My results to this point are mixed. God is unfailingly merciful. His steadfast love, for his people and for all Creation, makes him so, and I have every confidence that my transgressions are indeed forgiven. The “new and right spirit” for which the Psalmist and I pray, on the other hand, has not been altogether effective in keeping me from screwing up. The fault is mine, not God’s. The grace of repentance is there for the receiving, but I frequently choose not to cooperate. Something remains amiss, with me and with the world.
That something amiss is among the things Jeremiah addresses in his word to the exiles in Babylon. Separated from their land, their city and its temple destroyed, the exiles could only dolefully lament the place to which their disobedience had brought them. Into that desperate situation, the prophet projects a glimmer of hope: the LORD promises them a future in which the covenant with their ancestors will be made new, a future in which the gift of God’s law will be written on their hearts. “No longer,” proclaims God’s prophet, “shall they teach one another, or say to each other, ‘Know the LORD,’ for they shall all know me, from the least of them to the greatest, says the LORD.”
The immediate horizon of the text is quite obviously the restoration of God’s people to their land and the rebuilding of the city and Temple, events which unfolded not all that long after Jeremiah spoke these words. Yet, there is, as the history of Christian readings of the passage show, another, eschatological horizon, as well.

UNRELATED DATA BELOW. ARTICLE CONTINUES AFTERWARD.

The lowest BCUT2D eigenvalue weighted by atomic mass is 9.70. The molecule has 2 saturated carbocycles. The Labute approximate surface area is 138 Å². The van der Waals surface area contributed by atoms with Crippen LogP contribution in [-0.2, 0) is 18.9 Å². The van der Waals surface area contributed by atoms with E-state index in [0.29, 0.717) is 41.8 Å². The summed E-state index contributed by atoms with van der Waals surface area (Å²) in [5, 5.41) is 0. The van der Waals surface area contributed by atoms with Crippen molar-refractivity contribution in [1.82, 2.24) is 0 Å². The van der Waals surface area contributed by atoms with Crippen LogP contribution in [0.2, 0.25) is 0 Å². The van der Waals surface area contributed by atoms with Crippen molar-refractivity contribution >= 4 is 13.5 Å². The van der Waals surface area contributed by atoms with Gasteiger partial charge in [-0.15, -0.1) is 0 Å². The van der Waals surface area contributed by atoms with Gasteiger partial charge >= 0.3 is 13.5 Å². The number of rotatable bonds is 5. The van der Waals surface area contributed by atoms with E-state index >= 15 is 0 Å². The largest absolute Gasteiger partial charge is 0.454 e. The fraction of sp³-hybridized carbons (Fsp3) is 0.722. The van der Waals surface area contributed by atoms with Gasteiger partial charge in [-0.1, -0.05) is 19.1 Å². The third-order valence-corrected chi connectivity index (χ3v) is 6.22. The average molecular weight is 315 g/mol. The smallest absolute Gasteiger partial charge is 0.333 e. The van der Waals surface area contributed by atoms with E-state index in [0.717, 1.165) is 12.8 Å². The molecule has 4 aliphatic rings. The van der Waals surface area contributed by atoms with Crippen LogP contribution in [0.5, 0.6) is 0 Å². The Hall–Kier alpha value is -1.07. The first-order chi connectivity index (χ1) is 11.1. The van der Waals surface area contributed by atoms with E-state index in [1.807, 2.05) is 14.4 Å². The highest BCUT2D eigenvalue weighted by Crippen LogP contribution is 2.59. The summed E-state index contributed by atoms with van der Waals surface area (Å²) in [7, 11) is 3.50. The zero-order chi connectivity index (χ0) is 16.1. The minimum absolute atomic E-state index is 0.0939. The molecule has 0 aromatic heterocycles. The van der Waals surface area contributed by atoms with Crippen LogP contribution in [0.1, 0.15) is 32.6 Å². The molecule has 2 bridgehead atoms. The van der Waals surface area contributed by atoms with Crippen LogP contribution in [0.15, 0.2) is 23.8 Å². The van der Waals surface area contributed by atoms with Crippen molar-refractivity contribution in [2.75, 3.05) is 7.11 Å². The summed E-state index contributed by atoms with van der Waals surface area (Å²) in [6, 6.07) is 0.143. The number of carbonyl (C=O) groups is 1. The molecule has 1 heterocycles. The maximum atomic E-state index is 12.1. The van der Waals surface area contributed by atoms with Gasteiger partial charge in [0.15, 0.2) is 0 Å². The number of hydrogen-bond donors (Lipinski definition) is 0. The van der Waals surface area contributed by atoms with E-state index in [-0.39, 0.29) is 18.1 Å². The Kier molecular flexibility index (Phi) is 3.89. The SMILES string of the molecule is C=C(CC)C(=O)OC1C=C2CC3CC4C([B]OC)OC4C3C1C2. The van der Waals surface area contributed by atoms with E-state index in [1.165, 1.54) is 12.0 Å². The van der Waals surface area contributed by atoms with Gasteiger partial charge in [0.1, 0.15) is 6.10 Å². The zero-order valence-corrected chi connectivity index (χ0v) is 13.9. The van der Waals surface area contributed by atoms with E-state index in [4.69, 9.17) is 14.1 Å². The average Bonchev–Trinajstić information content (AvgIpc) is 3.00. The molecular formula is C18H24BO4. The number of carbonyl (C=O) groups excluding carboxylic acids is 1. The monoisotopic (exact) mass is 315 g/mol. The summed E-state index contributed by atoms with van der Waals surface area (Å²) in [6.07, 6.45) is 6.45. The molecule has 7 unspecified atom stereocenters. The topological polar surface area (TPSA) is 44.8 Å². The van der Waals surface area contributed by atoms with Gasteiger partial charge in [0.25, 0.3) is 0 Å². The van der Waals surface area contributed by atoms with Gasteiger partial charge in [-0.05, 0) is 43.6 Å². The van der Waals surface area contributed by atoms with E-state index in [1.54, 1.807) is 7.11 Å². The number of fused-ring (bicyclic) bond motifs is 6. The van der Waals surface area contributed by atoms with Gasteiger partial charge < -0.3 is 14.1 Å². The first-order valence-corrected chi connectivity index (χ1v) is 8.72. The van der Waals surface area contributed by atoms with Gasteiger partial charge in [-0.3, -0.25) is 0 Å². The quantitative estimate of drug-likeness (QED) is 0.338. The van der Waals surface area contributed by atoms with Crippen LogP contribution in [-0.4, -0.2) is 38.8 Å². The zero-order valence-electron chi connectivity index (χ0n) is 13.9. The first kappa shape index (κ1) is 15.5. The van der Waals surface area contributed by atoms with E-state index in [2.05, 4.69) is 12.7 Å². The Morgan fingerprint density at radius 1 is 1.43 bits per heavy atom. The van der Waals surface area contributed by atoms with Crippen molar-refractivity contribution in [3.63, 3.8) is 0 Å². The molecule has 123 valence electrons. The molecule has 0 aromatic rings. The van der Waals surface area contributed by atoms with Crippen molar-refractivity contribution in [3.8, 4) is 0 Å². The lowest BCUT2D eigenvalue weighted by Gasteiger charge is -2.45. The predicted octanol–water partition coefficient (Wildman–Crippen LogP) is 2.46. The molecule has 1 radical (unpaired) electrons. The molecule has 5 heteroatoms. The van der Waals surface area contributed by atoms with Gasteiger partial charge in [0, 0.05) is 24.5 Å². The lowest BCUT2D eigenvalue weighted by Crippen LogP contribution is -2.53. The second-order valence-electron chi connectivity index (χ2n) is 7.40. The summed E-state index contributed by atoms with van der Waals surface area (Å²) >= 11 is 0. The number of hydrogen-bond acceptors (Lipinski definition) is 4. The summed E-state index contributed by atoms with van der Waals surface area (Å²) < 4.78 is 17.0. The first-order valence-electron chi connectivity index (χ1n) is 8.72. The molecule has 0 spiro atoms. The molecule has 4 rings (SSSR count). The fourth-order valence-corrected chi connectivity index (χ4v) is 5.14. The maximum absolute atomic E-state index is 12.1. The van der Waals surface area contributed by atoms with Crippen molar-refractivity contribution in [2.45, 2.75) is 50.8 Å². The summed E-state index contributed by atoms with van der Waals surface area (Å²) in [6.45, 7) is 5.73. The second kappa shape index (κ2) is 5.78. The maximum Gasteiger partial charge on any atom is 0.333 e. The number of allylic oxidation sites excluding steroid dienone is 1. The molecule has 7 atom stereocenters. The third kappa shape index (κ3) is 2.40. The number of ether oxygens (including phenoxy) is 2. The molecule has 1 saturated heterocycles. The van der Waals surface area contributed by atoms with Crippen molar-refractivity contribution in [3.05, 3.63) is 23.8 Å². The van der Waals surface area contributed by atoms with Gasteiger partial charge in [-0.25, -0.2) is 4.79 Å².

Authorial intent notwithstanding, Jeremiah speaks not only of the restoration of Jerusalem, but also of the healing of all Creation, the restoration of its original shalom. Among the characteristics of that restoration will be the end of human brokenness – of violence, injustice and oppression, exploitation, self-interestedness, self-loathing, and fear.
That end broke decisively into history in the life, death, resurrection, and ascension of Jesus of Nazareth; it was made available to those united to Jesus through baptism with the descent of the Holy Spirit on Jesus’ followers gathered in Jerusalem on the day of Pentecost. And yet, if my experience is to any extent consistent with that of my readers, things remain more than a little off kilter.
The theological description for the partial absence we so frequently experience is “eschatological tension.” Christ is risen, and in that rising the new age of God’s reign has commenced. And yet, the old age, the age of our brokenness and that of the Creation, remains. During the overlapping of the old age with the new, even as we anticipate the consummation of God’s work, and even as we find ourselves slowly – and often in spite of ourselves – transformed by grace, our lives are filled – or at least mine is – with an abundance of frequently painful reminders that there is considerable brokenness yet to be healed.
Such reminders seem especially poignant during Lent, a season during which our focus is ostensibly on the embrace of the gift of holiness. In these closing days of this penitential season, even as we cry out yet again the words of the Psalm, begging God not to cast us away from godself, we would do well eagerly to anticipate the coming day of resurrection, the celebration of which is perhaps our surest reminder of a future in which we shall all definitively “know the Lord.” As for me, that day can’t come soon enough.